Wisdom and Strict Constructionism
I have just finished the last of 12 lectures in Thomas Pangle’s course on the Constitution. There are a couple of points that I find particularly interesting, one regarding the independence of the judiciary, the other the Federalist reluctance to have a Bill of Rights.
In listening to Professor Pangle on the Federalists’ interest in an independent judiciary, I couldn’t help but hear echoes of the difference between fundamentalist Christianity and Catholicism. For fundamentalist Christians, the Bible is not only the true and literal word of God, but the whole of all that is needed to live one’s life. Catholics, on the other hand, not only believe in the wisdom of tradition handed down, but in the power of humans, the Magistrate, guided by the Holy Spirit, to pronounce on belief and the life of its followers.
The Federalists favored an independent judiciary, made up of especially learned and wise individuals, who could pronounce on the life of the nation based not only on the Constitution, but on their personal wisdom. This sounds much like Catholicism. Today’s federalists, on the other hand, take as their judicial philosophy strict constructionism, which much like fundamentalist Christianity’s take on the Bible, believe not only that they must follow the literal word of the Constitution, but that the words there are all that is necessary to guide the nation.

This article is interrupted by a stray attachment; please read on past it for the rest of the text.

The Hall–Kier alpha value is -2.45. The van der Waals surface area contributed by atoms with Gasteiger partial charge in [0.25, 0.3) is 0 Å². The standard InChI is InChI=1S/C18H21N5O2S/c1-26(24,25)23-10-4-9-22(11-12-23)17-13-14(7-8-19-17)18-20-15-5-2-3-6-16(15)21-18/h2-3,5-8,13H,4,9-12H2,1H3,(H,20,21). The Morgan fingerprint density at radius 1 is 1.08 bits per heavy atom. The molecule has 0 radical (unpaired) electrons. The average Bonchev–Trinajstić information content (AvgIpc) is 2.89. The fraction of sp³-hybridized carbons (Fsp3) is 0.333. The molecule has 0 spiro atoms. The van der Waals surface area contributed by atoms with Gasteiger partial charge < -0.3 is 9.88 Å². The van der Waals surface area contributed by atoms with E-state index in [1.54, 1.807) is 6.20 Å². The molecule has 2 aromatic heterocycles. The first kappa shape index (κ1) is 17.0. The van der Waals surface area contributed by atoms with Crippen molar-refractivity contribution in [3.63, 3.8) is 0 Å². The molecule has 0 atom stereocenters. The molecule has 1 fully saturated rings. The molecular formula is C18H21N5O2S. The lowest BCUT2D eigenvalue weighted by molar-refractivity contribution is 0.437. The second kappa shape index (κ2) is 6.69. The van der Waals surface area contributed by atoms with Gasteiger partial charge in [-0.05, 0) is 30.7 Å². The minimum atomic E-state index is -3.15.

The second item of interest is the Federalist reluctance to include a Bill of Rights. Though this has many facets, the one I find interesting is the notion that if we enumerate the rights which the people have, then we will limit their rights to just those things which have been enumerated. This, too, has that same air of strict constructionism, and we hear arguments made for and against laws and opinions based on whether or not we can make a clear connection with some explicit section of the Constitution. It seems, from Professor Pangle’s explication of the Federalist reluctance to have a Bill of Rights, that they intended for the universe of rights which the people have to be broader than what could be enumerated. This dovetails nicely with the belief in an independent judiciary which could apply learning and wisdom beyond the mere words of the Constitution to the life of the nation.
When presented with differences of opinion as between the Federalists and the Anti-Federalists, or between the living document’ists and the strict constructionists, I think that the fundamental question that they are trying to answer, and end up answering differently, is: Who do we trust when it comes to running our lives? Do we let the past tell us how to lead our lives in the present, since what has been handed down to us has passed the test of time; or do we think that in the end we have only ourselves to rely on, so we may as well trust ourselves to decide how to lead our lives.